There was a bit of a break in these Godzilla reviews as I tried to find a DVD containing the Japanese version of this film – unfortunately it’s practically impossible to find with English subtitles so I had to settle for watching and reviewing the American version.
This review is part of my Godzilla 60th Birthday Challenge
After Toho rushed Godzilla Raids Again through to make a quick Yen after the wild international success of Gojira, the franchise was all but abandoned for 6 years before various Japanese studios decided they wanted to make a King Kong vs… movie. After trying and failing to wrangle rights for Frankenstein they made the logical step that he should instead face off with Godzilla. Early wishes to have full stop-motion effects were soon eschewed in favour of the cheaper, Toho trademarked suitmation, and so King Kong vs. Godzilla emerged.
The film does quite well in introducing the two monsters with their own storylines – Godzilla rises from the ocean, once again helbent on destroying Tokyo. Meanwhile a band of explorers are travelling to an unexplored island where the natives reportedly worship a giant god. It’s quite quickly apparent that this film takes itself much less seriously, with a number of main characters being nothing more than comic relief. However, in this version of the movie the events are frequently interjected by soulless ‘United Nation Broadcasts’, where American reporters blankly inform us about what is happening and why, in the laziest and cheapest exposition imaginable. The original sections of the movie are depicted as live coverage from their ‘communications satellite’ which makes absolutely no sense and is the stupidest thing ever.
With Godzilla having second billing in the title, he is almost the secondary monster in this movie. So much of the first half takes place on this mysterious island, inhabited by what I think may be the least racially sensitive depiction of “natives” – it is simply lots of Japanese people painted brown, wearing grass skirts. The paint doesn’t always cover them completely, so not only do these scenes provide a moral quandary but they are nearly unwatchable anyway. The explorers bring gifts, but upon discovering they forgot sweets for the children, cigarettes somehow serve as a suitable alternative. Thankfully a monster soon appears to crush the majority of the chracters, improbably and unexplainedly a giant octopus. Effects are startlingly realistic, largely because it is a real octopus (4 were used, one of which the director ate that night). Some inserts of stop motion and absolutely dreadful composites of people break the illusion somewhat, but this is a decent sequence before King Kong arrives to single-handedly save the day and ruin the film.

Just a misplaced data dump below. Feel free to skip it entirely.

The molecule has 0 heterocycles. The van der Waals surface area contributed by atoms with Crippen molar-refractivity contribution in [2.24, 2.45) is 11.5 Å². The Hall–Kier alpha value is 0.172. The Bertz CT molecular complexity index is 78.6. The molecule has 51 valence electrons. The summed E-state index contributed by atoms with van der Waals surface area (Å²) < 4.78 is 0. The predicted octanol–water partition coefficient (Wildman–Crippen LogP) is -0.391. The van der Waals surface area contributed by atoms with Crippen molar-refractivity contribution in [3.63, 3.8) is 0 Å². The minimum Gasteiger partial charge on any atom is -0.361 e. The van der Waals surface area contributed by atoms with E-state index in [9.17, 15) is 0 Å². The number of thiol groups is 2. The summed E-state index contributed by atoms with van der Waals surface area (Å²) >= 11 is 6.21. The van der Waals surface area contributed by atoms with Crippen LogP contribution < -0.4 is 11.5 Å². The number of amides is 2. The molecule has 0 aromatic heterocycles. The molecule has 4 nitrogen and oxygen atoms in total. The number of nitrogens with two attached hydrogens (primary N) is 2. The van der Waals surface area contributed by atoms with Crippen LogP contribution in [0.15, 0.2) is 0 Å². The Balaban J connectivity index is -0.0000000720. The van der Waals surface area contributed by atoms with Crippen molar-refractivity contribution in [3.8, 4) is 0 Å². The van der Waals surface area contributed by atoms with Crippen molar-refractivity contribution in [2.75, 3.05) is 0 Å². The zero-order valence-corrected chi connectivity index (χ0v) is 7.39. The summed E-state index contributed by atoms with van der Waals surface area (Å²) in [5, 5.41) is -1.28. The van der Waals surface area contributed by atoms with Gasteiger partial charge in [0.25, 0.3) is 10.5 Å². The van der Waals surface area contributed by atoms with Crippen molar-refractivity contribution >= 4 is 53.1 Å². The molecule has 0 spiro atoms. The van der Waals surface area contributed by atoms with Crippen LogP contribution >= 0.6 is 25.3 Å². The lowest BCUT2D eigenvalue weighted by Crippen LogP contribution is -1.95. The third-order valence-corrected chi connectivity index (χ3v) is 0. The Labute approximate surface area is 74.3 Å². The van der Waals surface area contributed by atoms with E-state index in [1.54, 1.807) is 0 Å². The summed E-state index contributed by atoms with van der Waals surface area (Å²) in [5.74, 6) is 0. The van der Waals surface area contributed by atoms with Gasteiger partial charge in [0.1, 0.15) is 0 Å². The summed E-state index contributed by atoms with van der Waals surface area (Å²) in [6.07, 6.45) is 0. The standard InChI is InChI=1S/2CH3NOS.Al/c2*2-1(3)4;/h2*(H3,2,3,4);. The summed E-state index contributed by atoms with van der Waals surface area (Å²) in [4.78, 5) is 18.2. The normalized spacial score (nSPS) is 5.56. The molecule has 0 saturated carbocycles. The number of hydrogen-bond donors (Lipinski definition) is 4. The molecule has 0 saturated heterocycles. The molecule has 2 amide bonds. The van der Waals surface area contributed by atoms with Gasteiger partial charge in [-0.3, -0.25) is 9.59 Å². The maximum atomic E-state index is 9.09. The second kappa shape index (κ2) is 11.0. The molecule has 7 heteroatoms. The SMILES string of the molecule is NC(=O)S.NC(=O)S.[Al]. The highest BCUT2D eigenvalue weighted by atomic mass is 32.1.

All that portraying King Kong required was a gorilla suit, a really straight forward task I’d imagine. But for some reason here we have a gorilla suit that looks nothing like a gorilla. Perhaps if a gorilla had been put through a mangle the result may be similar to what appears on screen here, but I can’t say I’ve witnessed this for myself (sorry, Peta, put the pitchforks away). As the film progresses, the plot becomes less and less important as the makers clearly acknowledge that all that matters is the final fight. Disappointingly, the setpieces therein don’t come close to those of Godzilla Raids Again, but the fights themselves are marvellously ridiculous. Apparently the suit actors were given reign to improvise their moves and it certainly shows; the monsters tumble around, throw scenery at each other & throw each other around. This is the first glimpse of what I originally considered Godzilla to be about; it’s a long shot from the original film’s brilliant realism and meaning, but it’s wildly entertaining regardless.
The tacked-on American segments manage only to make the movie feel horribly uneven, but what is visible of the original Japanese version still seems like no masterpiece. While the comedy element is actually a lot more bearable than it could have been, the bad definitely outweighs the good but the main event – the face-off promised by the title – certainly doesn’t disappoint, just as long as you aren’t expecting anything that makes any sense.